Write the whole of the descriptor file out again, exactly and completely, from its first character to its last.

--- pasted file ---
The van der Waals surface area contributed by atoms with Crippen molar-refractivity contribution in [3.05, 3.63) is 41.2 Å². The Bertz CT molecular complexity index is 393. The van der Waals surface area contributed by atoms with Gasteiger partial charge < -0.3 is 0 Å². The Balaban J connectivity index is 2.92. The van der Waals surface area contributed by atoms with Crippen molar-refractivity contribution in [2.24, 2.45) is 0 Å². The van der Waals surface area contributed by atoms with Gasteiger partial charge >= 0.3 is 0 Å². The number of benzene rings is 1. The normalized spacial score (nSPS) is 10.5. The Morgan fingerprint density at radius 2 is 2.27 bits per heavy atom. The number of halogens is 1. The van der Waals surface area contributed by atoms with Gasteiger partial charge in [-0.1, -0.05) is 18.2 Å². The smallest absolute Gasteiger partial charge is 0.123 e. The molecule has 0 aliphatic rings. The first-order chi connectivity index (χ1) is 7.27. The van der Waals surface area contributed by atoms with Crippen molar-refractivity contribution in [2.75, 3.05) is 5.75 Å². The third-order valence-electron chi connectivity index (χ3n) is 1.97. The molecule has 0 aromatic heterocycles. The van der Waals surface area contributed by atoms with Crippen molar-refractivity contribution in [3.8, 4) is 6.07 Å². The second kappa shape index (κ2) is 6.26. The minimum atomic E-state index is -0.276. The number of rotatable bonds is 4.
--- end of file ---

The van der Waals surface area contributed by atoms with Crippen molar-refractivity contribution in [3.05, 3.63) is 41.2 Å². The Bertz CT molecular complexity index is 393. The van der Waals surface area contributed by atoms with Gasteiger partial charge < -0.3 is 0 Å². The Balaban J connectivity index is 2.92. The van der Waals surface area contributed by atoms with Crippen molar-refractivity contribution in [2.24, 2.45) is 0 Å². The van der Waals surface area contributed by atoms with Gasteiger partial charge >= 0.3 is 0 Å². The number of benzene rings is 1. The normalized spacial score (nSPS) is 10.5. The Morgan fingerprint density at radius 2 is 2.27 bits per heavy atom. The number of halogens is 1. The van der Waals surface area contributed by atoms with Gasteiger partial charge in [-0.1, -0.05) is 18.2 Å². The smallest absolute Gasteiger partial charge is 0.123 e. The molecule has 0 aliphatic rings. The first-order chi connectivity index (χ1) is 7.27. The van der Waals surface area contributed by atoms with Crippen molar-refractivity contribution in [2.75, 3.05) is 5.75 Å². The third-order valence-electron chi connectivity index (χ3n) is 1.97. The molecule has 0 aromatic heterocycles. The van der Waals surface area contributed by atoms with Crippen molar-refractivity contribution in [3.8, 4) is 6.07 Å². The second kappa shape index (κ2) is 6.26. The minimum atomic E-state index is -0.276. The number of rotatable bonds is 4.